RIVERSIDE, Calif. – A 10-year-old Riverside boy charged with fatally shooting his father, a California neo-Nazi leader Jeffrey R. Hall, had past problems with aggression and violence after being caught in the middle of a bitter divorce fraught with abuse allegations, court records show.
Legal experts said it was extraordinarily rare for such a young person to face a murder charge.
Investigators said the boy apparently retrieved a family handgun and shot his father about 4 a.m. Sunday on the living room couch.
“We believe it was an intentional act,” said Riverside police Lt. Ed. Blevins, “and we believe the 10-year-old was responsible.”
Detectives “received some statements” about a possible motive, Blevins said, but declined to elaborate because the underlying cause of the attack is still under investigation.
There were no reports of an argument or other incident preceding the shooting, and police have never responded to any domestic disturbance calls at the Hall residence, Blevins said. Hall, 32, and his wife have five children, with the two oldest from Hall’s previous marriage.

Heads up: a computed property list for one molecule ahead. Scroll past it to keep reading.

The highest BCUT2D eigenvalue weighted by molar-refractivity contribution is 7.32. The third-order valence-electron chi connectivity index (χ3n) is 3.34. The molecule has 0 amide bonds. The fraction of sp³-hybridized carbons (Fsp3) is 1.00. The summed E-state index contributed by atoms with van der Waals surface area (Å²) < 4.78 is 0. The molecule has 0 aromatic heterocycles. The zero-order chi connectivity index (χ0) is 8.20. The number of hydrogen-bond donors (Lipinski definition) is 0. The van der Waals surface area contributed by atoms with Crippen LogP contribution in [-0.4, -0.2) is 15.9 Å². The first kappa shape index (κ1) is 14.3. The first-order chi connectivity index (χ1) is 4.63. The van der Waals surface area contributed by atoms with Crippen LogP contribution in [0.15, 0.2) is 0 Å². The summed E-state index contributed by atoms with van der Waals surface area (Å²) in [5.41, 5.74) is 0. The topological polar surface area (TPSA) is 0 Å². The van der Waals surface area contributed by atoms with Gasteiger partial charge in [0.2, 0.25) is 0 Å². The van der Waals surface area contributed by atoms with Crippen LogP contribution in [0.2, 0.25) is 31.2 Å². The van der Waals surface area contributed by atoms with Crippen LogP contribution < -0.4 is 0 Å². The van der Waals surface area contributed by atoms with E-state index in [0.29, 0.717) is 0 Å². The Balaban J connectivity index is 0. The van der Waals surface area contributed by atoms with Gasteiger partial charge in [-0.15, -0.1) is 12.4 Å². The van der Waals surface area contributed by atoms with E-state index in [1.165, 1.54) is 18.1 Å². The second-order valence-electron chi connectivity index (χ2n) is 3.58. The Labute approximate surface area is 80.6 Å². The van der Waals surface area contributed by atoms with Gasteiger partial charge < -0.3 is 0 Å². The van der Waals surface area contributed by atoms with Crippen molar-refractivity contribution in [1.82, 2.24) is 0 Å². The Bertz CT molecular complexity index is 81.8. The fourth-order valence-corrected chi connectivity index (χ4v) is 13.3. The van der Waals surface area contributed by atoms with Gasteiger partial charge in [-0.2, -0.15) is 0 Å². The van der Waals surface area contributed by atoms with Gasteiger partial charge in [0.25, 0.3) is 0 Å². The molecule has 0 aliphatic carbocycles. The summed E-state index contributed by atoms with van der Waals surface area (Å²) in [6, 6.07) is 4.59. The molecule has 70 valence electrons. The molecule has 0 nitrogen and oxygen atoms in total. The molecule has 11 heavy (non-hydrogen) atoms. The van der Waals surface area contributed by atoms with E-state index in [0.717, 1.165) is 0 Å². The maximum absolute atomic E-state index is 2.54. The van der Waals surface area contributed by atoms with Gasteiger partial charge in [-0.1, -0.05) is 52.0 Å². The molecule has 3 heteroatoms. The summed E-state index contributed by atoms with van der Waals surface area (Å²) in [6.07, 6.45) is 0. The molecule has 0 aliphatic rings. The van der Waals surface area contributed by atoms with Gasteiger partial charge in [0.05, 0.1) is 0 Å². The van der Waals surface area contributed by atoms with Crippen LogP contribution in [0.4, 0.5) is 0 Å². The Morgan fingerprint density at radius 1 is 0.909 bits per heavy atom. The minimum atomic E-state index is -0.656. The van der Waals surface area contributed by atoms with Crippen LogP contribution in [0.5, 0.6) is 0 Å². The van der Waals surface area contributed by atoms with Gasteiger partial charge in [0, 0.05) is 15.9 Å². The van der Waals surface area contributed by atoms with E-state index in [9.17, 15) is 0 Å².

The boy is scheduled to appear before a Riverside County Juvenile Court judge today for a detention hearing. Both Blevins and the Riverside County district attorney’s office declined to identify the boy, citing legal protections for juveniles.
Hall was the Southwest leader of the National Socialist Movement, the nation’s largest neo-Nazi organization, and would often take his children to events, a colleague in the group said.
The accused boy’s biological mother, Leticia Neal of Spokane, on Tuesday said she had been pleading with the courts to grant her custody of their 10-year-old son and 9-year-old daughter after learning about her ex-husband’s neo-Nazi ties. Neal, during the divorce proceedings nearly a decade ago, accused Hall of abusing their two children, but the charges were never substantiated.
“All I can tell you is that I begged and begged them to please let me have full custody,” Neal said in a telephone interview.
Court records show that Hall had been granted full custody of his two children during their divorce. He had accused his ex-wife of abusing and neglecting their son and daughter during custody visits. But a Sept. 19, 2002, child protective services report filed in court stated that those allegations could not be substantiated.